West and East Village, Chelsea, Soho, Noho, Little Italy, Chinatown and Lower East Side, Since 1933
Volume 77, Number 12 | August 22 - 28, 2007

Washington Square design put out to bid, with a shorter fence

By Albert Amateau

The Parks Department on Aug. 17 put out for competitive bidding the reconstruction of the northwest quadrant of Washington Square Park and its fountain plaza, according to the City Record.

The bid documents are available for $25 to contractors or their messengers at the department’s Olmsted Center in Flushing Meadows Park, Queens. The bids are due Sept. 18.

The project, currently the subject of two lawsuits by groups seeking to block the redesign, was also the subject of a last-minute review on July 26 by the Washington Square Park Task Force, a group appointed by City Council Speaker Christine Quinn and Councilmember Alan Gerson to monitor whether the plan complies with an agreement about design features that Quinn and Gerson made with Parks.
Quinn’s aide, Kate Seely-Kirk, said on Tuesday that department officials had declined to provide bid documents but that they did reveal some details of the design as it related to the so-called Gerson-Quinn agreement.

Although many Villagers insist there should by no fence around the park perimeter, the Gerson-Quinn agreement called for a fence no higher than 4 feet. At the July 26 Task Force review, the department plans specified a perimeter fence whose pickets were 4 feet high, except for the posts, spaced every 8 feet, which rose 4 feet above sidewalk level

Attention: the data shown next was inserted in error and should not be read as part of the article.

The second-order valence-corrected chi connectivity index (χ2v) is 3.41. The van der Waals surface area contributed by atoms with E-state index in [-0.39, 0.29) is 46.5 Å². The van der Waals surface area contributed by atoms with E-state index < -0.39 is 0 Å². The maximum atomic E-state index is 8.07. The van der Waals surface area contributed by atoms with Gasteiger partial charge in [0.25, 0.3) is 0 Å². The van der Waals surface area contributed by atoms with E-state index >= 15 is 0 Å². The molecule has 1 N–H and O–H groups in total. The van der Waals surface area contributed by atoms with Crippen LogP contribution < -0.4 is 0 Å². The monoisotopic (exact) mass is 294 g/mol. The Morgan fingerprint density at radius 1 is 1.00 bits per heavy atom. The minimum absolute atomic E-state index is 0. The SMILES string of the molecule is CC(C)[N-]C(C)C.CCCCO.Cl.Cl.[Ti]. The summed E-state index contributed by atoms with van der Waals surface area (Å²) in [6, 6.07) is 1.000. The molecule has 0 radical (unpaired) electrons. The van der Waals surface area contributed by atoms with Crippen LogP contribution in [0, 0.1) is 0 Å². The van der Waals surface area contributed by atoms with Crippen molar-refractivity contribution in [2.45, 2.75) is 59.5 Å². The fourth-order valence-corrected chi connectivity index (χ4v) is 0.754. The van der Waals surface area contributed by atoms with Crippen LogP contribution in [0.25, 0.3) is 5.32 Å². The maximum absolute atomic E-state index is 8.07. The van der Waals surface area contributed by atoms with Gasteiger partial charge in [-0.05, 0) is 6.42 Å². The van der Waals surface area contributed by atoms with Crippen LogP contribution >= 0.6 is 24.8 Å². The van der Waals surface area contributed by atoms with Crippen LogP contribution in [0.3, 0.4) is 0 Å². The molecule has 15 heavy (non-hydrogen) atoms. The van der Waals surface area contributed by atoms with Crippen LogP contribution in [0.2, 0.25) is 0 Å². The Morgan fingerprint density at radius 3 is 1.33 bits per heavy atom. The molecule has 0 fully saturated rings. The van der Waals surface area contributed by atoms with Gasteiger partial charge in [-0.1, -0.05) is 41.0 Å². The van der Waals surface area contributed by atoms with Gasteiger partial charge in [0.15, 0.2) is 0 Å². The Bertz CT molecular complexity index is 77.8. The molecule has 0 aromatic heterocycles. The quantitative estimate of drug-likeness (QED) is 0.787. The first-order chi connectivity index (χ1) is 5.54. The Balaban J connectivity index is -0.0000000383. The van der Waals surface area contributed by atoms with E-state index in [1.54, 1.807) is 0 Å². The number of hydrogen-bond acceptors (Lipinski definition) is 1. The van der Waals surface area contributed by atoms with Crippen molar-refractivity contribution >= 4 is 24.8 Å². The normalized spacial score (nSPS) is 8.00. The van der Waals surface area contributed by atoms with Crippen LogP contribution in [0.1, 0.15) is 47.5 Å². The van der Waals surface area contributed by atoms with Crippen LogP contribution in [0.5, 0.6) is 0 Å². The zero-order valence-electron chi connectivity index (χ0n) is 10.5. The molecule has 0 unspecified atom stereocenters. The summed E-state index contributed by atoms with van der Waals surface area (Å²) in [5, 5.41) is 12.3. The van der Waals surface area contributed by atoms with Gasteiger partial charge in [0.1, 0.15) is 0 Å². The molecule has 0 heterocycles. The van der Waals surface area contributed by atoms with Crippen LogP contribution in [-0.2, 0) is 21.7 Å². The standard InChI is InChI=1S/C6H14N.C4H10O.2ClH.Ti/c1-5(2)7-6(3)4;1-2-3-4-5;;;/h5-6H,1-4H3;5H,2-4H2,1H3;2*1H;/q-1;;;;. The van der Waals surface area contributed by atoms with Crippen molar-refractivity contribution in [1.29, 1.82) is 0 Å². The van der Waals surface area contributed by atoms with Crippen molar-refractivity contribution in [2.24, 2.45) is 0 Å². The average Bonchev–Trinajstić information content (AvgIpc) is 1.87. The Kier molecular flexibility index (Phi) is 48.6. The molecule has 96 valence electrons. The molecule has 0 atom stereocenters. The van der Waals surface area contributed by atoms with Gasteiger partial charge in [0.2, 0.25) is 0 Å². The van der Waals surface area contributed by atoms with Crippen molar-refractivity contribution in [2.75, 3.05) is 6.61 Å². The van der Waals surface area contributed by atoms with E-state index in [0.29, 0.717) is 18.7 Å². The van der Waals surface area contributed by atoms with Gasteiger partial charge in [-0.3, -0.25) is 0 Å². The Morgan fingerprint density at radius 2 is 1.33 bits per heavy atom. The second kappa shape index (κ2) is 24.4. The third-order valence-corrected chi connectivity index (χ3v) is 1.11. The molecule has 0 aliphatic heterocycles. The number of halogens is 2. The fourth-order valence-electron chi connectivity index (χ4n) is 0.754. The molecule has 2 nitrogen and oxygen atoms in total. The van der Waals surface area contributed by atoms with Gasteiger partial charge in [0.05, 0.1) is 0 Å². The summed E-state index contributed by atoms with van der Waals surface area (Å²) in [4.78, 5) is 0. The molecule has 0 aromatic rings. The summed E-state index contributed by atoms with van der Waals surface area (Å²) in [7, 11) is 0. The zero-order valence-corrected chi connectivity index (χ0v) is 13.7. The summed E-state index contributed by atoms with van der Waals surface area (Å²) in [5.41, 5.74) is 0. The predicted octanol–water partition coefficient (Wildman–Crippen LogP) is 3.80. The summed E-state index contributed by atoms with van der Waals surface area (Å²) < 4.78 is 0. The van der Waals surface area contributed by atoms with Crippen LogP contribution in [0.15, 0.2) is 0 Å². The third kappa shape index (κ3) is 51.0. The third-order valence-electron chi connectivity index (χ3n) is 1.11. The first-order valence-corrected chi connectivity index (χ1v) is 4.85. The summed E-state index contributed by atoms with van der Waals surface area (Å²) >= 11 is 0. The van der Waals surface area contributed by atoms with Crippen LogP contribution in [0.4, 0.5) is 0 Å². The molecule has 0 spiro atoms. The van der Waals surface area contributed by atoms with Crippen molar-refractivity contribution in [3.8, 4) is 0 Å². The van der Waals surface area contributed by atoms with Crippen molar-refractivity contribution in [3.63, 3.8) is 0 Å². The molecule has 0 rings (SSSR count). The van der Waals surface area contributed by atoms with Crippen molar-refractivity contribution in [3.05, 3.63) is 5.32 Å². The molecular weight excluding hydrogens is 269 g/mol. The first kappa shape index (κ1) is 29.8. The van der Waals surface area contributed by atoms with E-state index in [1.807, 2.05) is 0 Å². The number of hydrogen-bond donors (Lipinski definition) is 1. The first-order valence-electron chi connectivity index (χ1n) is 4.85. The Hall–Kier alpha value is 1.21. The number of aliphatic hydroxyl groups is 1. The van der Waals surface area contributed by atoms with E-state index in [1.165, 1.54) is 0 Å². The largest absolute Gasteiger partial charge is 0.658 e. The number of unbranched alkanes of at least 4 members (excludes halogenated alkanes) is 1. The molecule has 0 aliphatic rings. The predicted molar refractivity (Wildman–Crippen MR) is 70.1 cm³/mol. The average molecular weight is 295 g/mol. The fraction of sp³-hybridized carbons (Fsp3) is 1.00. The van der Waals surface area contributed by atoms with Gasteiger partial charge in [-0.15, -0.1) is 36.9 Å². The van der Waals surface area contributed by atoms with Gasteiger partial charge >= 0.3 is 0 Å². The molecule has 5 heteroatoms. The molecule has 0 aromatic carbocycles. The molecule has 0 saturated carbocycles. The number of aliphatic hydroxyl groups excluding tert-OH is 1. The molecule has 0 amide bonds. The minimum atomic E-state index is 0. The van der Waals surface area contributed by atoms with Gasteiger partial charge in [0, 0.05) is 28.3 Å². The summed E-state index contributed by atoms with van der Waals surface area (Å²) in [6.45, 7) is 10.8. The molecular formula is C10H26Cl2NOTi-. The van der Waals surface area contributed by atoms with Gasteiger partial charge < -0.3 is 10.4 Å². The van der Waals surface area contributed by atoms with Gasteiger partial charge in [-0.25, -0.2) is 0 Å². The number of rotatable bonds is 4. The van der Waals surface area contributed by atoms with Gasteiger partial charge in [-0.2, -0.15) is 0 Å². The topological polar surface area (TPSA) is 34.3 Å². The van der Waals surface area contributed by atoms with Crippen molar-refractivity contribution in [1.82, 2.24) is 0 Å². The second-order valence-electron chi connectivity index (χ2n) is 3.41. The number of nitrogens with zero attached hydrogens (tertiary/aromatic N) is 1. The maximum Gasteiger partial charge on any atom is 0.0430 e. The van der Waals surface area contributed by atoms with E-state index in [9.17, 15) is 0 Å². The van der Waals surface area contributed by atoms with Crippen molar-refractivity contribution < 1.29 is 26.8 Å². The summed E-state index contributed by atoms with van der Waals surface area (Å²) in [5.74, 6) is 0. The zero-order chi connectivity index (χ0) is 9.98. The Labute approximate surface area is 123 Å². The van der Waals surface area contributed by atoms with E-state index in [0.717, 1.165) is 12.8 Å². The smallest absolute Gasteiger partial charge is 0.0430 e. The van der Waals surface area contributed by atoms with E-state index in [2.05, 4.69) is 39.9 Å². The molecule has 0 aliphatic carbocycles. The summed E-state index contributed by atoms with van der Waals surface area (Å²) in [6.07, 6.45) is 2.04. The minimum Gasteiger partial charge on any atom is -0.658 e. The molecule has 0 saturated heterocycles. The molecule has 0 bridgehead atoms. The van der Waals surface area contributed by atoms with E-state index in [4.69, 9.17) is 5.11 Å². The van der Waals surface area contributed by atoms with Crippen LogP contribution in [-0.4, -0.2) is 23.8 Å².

Seely-Kirk said that Parks officials told her that the bid documents call for a 3-foot-4-inch perimeter fence on a 6-inch concrete curb, for a total height of 3 feet 10 inches, except for the fence posts at 8-foot intervals which would be 4 feet 2 inches high from the sidewalk level.

Task Force members on July 26 found the game tables near the entrance of the northwest corner of the park, where many seniors play Scrabble, were too large to allow people in wheelchairs to get between the tables to watch or take part in the games. Seely-Kirk said Parks officials told her the bid documents called for tables that would allow wheelchair users to move between them.

Task Force members also called for bathrooms in the redesigned park to comply with the federal Americans With Disabilities Act and be wheelchair accessible. But Parks personnel told Seely-Kirk that bathrooms are not to be included in the first phase of the two-phase reconstruction.

While bids are due in September, the beginning of construction is likely to be decided by the decisions on the court cases — or final resolution of any appeals. Moreover, an earlier round of bids on a prior design for the first phase went out last year, but all the bids were rejected in June 2006 because they came in too high for the $6 million phase-one budget.


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